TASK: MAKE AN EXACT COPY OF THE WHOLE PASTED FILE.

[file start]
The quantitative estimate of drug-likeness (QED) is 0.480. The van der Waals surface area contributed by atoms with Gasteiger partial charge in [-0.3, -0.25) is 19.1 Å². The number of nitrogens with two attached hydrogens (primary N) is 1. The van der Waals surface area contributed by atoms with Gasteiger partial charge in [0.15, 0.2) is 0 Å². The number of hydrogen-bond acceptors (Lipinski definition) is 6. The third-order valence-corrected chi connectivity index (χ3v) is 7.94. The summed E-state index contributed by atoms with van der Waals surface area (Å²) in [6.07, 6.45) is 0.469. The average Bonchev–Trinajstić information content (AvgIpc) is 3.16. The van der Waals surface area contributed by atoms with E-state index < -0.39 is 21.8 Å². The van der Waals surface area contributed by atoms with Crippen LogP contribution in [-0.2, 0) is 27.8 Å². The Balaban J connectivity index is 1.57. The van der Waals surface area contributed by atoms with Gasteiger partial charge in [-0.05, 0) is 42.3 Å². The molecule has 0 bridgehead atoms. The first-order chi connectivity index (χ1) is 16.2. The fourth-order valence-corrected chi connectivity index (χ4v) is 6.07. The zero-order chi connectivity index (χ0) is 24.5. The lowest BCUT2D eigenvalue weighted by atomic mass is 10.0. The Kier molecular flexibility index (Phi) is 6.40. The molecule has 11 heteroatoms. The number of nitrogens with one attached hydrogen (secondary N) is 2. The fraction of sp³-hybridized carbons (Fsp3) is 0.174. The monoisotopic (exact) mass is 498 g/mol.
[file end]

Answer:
The quantitative estimate of drug-likeness (QED) is 0.480. The van der Waals surface area contributed by atoms with Gasteiger partial charge in [-0.3, -0.25) is 19.1 Å². The number of nitrogens with two attached hydrogens (primary N) is 1. The van der Waals surface area contributed by atoms with Gasteiger partial charge in [0.15, 0.2) is 0 Å². The number of hydrogen-bond acceptors (Lipinski definition) is 6. The third-order valence-corrected chi connectivity index (χ3v) is 7.94. The summed E-state index contributed by atoms with van der Waals surface area (Å²) in [6.07, 6.45) is 0.469. The average Bonchev–Trinajstić information content (AvgIpc) is 3.16. The van der Waals surface area contributed by atoms with E-state index < -0.39 is 21.8 Å². The van der Waals surface area contributed by atoms with Crippen LogP contribution in [-0.2, 0) is 27.8 Å². The Balaban J connectivity index is 1.57. The van der Waals surface area contributed by atoms with Gasteiger partial charge in [-0.05, 0) is 42.3 Å². The molecule has 0 bridgehead atoms. The first-order chi connectivity index (χ1) is 16.2. The fourth-order valence-corrected chi connectivity index (χ4v) is 6.07. The zero-order chi connectivity index (χ0) is 24.5. The lowest BCUT2D eigenvalue weighted by atomic mass is 10.0. The Kier molecular flexibility index (Phi) is 6.40. The molecule has 11 heteroatoms. The number of nitrogens with one attached hydrogen (secondary N) is 2. The fraction of sp³-hybridized carbons (Fsp3) is 0.174. The monoisotopic (exact) mass is 498 g/mol.